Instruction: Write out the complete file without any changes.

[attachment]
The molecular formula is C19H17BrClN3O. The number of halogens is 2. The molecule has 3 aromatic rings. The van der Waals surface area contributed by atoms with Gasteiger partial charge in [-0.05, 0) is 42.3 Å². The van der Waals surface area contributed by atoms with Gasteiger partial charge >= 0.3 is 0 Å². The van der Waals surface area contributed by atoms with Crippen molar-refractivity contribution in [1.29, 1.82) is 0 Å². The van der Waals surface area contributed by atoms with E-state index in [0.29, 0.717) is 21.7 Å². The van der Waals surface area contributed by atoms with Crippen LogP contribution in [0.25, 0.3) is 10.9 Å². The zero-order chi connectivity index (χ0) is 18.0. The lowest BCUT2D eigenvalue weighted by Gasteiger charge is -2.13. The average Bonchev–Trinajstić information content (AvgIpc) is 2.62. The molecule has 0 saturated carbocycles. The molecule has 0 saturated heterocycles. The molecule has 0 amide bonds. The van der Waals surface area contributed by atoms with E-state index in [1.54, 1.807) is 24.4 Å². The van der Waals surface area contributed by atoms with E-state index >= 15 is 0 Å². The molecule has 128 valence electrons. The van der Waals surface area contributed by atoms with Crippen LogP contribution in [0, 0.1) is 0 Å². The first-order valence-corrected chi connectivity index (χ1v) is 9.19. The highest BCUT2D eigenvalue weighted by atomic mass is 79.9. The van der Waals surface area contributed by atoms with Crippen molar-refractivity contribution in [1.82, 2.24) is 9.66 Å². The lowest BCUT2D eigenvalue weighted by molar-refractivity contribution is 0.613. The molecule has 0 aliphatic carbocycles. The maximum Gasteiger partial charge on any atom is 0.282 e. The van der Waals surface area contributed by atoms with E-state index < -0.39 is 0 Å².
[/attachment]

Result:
The molecular formula is C19H17BrClN3O. The number of halogens is 2. The molecule has 3 aromatic rings. The van der Waals surface area contributed by atoms with Gasteiger partial charge in [-0.05, 0) is 42.3 Å². The van der Waals surface area contributed by atoms with Gasteiger partial charge >= 0.3 is 0 Å². The van der Waals surface area contributed by atoms with Crippen molar-refractivity contribution in [1.29, 1.82) is 0 Å². The van der Waals surface area contributed by atoms with E-state index in [0.29, 0.717) is 21.7 Å². The van der Waals surface area contributed by atoms with Crippen LogP contribution in [0.25, 0.3) is 10.9 Å². The zero-order chi connectivity index (χ0) is 18.0. The lowest BCUT2D eigenvalue weighted by Gasteiger charge is -2.13. The average Bonchev–Trinajstić information content (AvgIpc) is 2.62. The molecule has 0 saturated carbocycles. The molecule has 0 saturated heterocycles. The molecule has 0 amide bonds. The van der Waals surface area contributed by atoms with E-state index in [1.54, 1.807) is 24.4 Å². The van der Waals surface area contributed by atoms with E-state index >= 15 is 0 Å². The molecule has 128 valence electrons. The van der Waals surface area contributed by atoms with Crippen LogP contribution in [0, 0.1) is 0 Å². The first-order valence-corrected chi connectivity index (χ1v) is 9.19. The highest BCUT2D eigenvalue weighted by atomic mass is 79.9. The van der Waals surface area contributed by atoms with Crippen molar-refractivity contribution in [1.82, 2.24) is 9.66 Å². The lowest BCUT2D eigenvalue weighted by molar-refractivity contribution is 0.613. The molecule has 0 aliphatic carbocycles. The maximum Gasteiger partial charge on any atom is 0.282 e. The van der Waals surface area contributed by atoms with E-state index < -0.39 is 0 Å².